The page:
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By Jason Michael
London has sent Scotland a message: We are all going to leave the EU together, so come good with your threats of another referendum or quiet back down and follow your master. The ball is now in the First Minister’s hands and all eyes are on her.
British Prime Minister Theresa May has made her position clear on Brexit. The United Kingdom will be leaving the European Union, and no connection will remain that will result in a situation where it would seem the county had never left. What this means is that Britain will no longer have free access to the single market or any other instrument of the EU, including the courts and the convention on human rights. Scotland voted overwhelmingly to remain in the EU but is now threated with being pulled from Europe “kicking and screaming.”
All eyes are now on First Minister Nicola sturgeon and the SNP. As the strongest opposition to the Leave campaign in the June referendum, the Scottish government has outlined repeatedly the serious danger to the wellbeing of Scotland that being removed from the EU poses. Ms Sturgeon has indicated that such a move by the Westminster government would lay the ground for another referendum in Scotland on independence. In her response to the Prime Minister’s address yesterday, the First Minister insisted that if there was to be any confidence that Scotland’s interests can be met within the Union the British government would have to change tack, and “in short order.”
So far the Scottish government’s position has been one where accommodations with the London government have been sought, with Ms Sturgeon working to exhaust all available avenues for compromise. Before Christmas she delivered a set of proposals to Number 10 setting out ideas and strategies the Edinburgh government believe to be best for Scotland. Theresa May yesterday gave the firm impression that Scotland’s proposals are being ignored, but – as yet – Edinburgh has received no formal reply to its efforts from London.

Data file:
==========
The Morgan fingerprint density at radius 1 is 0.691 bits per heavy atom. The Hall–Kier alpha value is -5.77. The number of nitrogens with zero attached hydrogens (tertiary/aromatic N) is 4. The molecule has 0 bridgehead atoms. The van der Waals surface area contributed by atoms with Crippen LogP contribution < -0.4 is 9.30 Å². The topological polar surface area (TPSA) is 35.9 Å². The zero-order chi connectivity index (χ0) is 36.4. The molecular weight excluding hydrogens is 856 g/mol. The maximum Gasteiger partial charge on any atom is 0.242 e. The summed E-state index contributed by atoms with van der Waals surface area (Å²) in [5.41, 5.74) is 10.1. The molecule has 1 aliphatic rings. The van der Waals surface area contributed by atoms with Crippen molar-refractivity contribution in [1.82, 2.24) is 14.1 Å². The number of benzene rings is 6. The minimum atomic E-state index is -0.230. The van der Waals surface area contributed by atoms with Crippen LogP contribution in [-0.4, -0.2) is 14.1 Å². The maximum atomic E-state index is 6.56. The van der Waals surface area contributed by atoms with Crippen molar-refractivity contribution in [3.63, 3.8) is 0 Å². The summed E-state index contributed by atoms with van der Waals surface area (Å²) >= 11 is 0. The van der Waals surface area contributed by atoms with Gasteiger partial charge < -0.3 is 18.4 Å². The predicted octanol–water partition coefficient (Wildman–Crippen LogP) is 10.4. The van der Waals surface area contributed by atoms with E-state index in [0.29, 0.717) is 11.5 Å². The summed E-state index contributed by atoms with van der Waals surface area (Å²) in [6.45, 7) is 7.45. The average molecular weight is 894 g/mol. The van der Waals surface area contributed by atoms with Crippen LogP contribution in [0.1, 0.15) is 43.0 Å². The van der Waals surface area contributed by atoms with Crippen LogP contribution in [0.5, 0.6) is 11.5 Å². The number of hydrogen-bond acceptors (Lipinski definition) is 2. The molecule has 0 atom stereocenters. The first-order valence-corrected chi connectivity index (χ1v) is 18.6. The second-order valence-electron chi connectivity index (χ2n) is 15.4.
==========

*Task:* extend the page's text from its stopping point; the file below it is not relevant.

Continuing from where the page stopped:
What is process for removing our EU citizenship? Voting yes. #scotdecides—
Better Together (@UK_Together) September 02, 2014
May’s somewhat dictatorial language yesterday in Lancaster House on London’s position, together with the lack of a response to Edinburgh from Downing Street, leaves Nicola Sturgeon and the Scottish government with less room for manoeuvre. Thus far there has been a great deal of posturing on both sides, but Theresa May has only gone and raised the stakes. It is patently clear that mere posturing is no longer enough – the time has come for Nicola Sturgeon to carry through on her promise of another referendum or get off the pot.
All the indications are good that this is the direction in which she is headed, but she keeps returning to the tactic of the strongly worded letter. Yet as she continues to do this there is a growing sense among independence supporters that she may not have the bottle. Time is running out. Perhaps it is prudent that she wait for this illusive reply from London, but when it finally arrives – and it is not what she was looking for – she faces what is in all likelihood her very last opportunity to act.
FM NICOLA STURGEON ON THE ANDREW MARR SHOW